The home for stoner rock news and reviews.

Review: Lomera – Self-titled EP

Adapted from Sludge Factory

Starting with an earth shattering bass line reminiscent of Electric Wizard in their Dopethrone days, Lomera will instantly grab you by the balls and throw you into a brick wall of sound. The opening track from their self-titled EP is called Hail The Storm which wastes no time in getting to the point. Most bands under the tag of ‘stoner rock’ will base their song writing structure around their ability to provide the listener with lengthy extended jams which recycle the same guitar riffs over and over but not this 5-peice from Sydney, Australia.

No Way But The River might not have as much brutal riffage but that doesn’t mean it’s lacking in quality. This is definitely the track which earns this band their ‘stoner’ tag. The groove laden bass lines and powerhouse drumming from the rhythm section of Rick Swain and Brad Kimber respectively, are clearly the driving force behind this song as they lay down a solid foundation for the soothing solos copious amounts of phasing effects from guitarists Reggie Barber and Jason Higson. To top it of Matt Power delivers a raspy vocal performance which teeters the band on the brink of rock and metal. I think the best summarisation of this song would be to steal a line from their recent review in Metal Hammer. “No Way Home But The River is about as close to sex as sound can be.”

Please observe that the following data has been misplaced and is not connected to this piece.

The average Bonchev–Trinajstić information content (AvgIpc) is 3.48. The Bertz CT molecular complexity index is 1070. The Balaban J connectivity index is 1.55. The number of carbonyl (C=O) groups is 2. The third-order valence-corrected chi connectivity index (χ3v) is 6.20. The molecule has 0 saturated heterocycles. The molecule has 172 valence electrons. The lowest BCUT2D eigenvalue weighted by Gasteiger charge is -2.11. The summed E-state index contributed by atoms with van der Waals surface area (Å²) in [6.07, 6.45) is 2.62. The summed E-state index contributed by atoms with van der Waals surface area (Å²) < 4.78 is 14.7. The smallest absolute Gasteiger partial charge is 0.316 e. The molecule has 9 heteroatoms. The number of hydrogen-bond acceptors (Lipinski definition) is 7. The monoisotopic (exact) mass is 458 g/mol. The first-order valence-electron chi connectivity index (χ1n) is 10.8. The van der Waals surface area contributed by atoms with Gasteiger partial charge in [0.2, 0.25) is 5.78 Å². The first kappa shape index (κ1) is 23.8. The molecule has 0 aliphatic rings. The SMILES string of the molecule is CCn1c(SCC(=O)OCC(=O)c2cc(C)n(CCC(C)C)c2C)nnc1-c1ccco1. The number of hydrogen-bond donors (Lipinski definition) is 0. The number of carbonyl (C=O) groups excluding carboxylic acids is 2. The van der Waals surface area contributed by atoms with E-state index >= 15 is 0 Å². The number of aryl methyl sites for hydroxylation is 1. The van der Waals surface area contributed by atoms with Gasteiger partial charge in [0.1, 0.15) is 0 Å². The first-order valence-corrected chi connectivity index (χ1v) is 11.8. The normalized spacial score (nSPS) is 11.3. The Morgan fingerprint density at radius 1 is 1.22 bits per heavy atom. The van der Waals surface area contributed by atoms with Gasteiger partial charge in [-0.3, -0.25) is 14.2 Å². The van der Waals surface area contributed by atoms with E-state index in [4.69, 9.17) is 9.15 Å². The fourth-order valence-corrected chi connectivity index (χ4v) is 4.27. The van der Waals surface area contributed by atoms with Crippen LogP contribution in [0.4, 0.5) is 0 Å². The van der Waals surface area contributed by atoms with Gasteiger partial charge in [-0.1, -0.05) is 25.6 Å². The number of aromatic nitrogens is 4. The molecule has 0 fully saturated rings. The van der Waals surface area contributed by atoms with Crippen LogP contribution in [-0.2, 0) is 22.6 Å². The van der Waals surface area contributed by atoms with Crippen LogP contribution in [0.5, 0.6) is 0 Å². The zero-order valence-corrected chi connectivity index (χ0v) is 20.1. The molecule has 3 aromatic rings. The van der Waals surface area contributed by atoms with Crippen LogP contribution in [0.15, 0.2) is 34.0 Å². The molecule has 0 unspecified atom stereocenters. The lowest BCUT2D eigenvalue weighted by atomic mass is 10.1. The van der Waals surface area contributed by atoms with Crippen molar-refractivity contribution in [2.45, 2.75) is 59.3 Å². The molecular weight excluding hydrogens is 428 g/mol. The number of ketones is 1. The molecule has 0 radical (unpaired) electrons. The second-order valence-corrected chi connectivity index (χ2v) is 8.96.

As far as musicianship goes, the final track on the is probably the simplest song on the EP but it doesn’t mean the track suffers by any means. The most impressive part of the song is it’s use of silence, as the band builds up and draws to an entire halt prior to the screaming of the song’s title “There Will Be Blood”. This gives the song an incredibly heavy presence, coupled with a solid groove.

The production on the EP is near flawless for the style of music. The guitars and bass are right up front and in your face. The drums and vocals are sitting a little lower in the mix but by industry standards for this genre, it’s nowhere near what you could consider buried. Every now and then especially with such a small selection of songs, you’ll find that a band’s essence can differ from their record material and their live show. I’ve had the recent fortune of seeing the band live and I can safely state that what you get on the CD is what you get from the live show. For me, this actually makes listening to the EP a much richer experience as I know that what I’m listening to is a true representation of the band.


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